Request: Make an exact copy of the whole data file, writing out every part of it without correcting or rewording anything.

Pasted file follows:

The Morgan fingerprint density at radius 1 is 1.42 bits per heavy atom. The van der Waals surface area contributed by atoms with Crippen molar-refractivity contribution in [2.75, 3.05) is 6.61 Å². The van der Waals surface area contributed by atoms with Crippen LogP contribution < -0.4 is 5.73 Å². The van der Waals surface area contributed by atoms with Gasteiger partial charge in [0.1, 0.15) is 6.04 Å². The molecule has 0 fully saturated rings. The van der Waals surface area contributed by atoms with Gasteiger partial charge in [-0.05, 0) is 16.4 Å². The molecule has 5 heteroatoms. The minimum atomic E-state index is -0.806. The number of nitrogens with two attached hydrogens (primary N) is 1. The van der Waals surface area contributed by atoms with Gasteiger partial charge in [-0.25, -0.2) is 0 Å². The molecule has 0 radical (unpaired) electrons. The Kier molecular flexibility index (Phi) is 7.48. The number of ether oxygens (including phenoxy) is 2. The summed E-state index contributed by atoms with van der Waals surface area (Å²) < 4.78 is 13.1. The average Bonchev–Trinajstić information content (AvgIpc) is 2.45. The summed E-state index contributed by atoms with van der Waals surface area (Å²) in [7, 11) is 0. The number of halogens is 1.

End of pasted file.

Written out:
The Morgan fingerprint density at radius 1 is 1.42 bits per heavy atom. The van der Waals surface area contributed by atoms with Crippen molar-refractivity contribution in [2.75, 3.05) is 6.61 Å². The van der Waals surface area contributed by atoms with Crippen LogP contribution < -0.4 is 5.73 Å². The van der Waals surface area contributed by atoms with Gasteiger partial charge in [0.1, 0.15) is 6.04 Å². The molecule has 0 fully saturated rings. The van der Waals surface area contributed by atoms with Gasteiger partial charge in [-0.05, 0) is 16.4 Å². The molecule has 5 heteroatoms. The minimum atomic E-state index is -0.806. The number of nitrogens with two attached hydrogens (primary N) is 1. The van der Waals surface area contributed by atoms with Gasteiger partial charge in [-0.25, -0.2) is 0 Å². The molecule has 0 radical (unpaired) electrons. The Kier molecular flexibility index (Phi) is 7.48. The number of ether oxygens (including phenoxy) is 2. The summed E-state index contributed by atoms with van der Waals surface area (Å²) < 4.78 is 13.1. The average Bonchev–Trinajstić information content (AvgIpc) is 2.45. The summed E-state index contributed by atoms with van der Waals surface area (Å²) in [7, 11) is 0. The number of halogens is 1.